Nightly News   |  August 11, 2013

School hopes to tackle head injuries with new helmets

More teams are using the new helmets that are designed to help prevent concussions. NBC's Gabe Gutierrez reports.

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This content comes from Closed Captioning that was broadcast along with this program.

>>> we're back with what could be a game changer for safety on the football field . as preseason practice gets under way at schools and colleges across the country, as you know one of the biggest concerns is the risk of concussions. but this year more schools are turning to something new, a high tech helmet designed to minimum mieds that risk.

>> reporter: no question, football will always be a contact spors. but at georgia southern university , this season is different.

>> it's a game changer, really.

>> reporter: the university is first in the state to use the head impact telemetry or h.i. tirks system. it records every blow to the brain and it's transmitted to a laptop on the sideline. a pager alerts trainers when a hit exceeds a force of 98 gs.

>> it's probable the equivalent of a 20, 235 mile an hour car wreck.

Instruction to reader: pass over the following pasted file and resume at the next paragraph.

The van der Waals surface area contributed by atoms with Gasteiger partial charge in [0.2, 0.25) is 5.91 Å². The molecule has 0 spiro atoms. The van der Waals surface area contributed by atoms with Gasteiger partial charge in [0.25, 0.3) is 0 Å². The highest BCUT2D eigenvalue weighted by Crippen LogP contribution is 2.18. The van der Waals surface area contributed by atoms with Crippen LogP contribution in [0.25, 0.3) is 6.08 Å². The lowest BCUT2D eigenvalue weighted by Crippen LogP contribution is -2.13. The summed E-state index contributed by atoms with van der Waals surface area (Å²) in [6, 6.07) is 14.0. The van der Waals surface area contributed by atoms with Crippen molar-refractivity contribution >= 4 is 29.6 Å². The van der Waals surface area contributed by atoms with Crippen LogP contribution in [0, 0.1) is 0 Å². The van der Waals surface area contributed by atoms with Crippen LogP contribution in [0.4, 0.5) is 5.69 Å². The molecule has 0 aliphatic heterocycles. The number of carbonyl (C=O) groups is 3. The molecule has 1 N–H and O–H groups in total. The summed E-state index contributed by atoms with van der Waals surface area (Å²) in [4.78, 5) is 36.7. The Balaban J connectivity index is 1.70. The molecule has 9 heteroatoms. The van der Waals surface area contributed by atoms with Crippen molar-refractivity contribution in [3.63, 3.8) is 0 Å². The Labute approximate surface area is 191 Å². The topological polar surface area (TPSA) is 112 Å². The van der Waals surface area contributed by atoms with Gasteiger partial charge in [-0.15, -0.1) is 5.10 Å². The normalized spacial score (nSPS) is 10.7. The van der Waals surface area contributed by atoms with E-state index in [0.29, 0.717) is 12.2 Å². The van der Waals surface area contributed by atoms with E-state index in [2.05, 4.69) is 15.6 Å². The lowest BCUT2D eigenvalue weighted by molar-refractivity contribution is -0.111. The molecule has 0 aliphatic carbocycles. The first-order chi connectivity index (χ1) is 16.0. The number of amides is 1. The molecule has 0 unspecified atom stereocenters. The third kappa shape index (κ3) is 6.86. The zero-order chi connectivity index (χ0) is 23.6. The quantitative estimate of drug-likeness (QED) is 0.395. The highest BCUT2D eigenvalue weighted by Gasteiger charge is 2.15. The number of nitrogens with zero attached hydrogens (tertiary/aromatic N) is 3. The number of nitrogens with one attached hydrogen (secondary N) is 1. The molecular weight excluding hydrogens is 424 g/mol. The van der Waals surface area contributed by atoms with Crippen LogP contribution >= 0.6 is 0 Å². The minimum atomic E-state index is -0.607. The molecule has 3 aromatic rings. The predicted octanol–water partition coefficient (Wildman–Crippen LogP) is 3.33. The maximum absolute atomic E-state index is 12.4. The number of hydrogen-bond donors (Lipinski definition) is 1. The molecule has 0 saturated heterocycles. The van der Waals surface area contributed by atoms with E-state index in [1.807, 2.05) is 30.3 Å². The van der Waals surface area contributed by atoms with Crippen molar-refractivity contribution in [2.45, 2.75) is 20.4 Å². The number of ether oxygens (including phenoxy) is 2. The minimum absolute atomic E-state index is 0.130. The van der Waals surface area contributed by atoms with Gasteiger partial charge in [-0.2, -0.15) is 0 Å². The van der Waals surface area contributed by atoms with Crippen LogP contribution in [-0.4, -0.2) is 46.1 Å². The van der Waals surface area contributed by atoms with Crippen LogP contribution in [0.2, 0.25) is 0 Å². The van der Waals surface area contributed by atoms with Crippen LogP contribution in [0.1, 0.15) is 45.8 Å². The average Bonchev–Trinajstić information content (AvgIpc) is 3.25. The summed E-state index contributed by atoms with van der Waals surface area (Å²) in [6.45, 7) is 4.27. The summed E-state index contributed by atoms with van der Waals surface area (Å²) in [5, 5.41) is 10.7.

>> reporter: but often sift lineman says he didn't realize when the pager went off for him.

>> everyone wants to go out there and give 100%.

>> reporter: a trainer checked and efbs okay but in the classroom data is being analyzed to better understand how to treat and prevent head initials.

>> it's going to help us coach better and have safer equipment.

>> reporter: it's been around for more than a decade. it's got more popular. at the high school and college level, about 20 schools are now using the system. universities like oklahoma, north carolina , and virginia tech . while the nfl hasn't signed on yet, research from the sensors played a role in the league's decision to move the kickoff line up to reduce cligtss.

>> i would like every team to have it because you need a lot of these things deployed to be able to collect the data necessary for the research.

>> reporter: but it comes with a cost. georgia southern pays $ 1500 per helmet.

>> if it will keep a kid safe, it's worth it.

>> reporter: with an estimated 1.6 million sport's related concussions each year, it's a problem this team wants to tackle head on.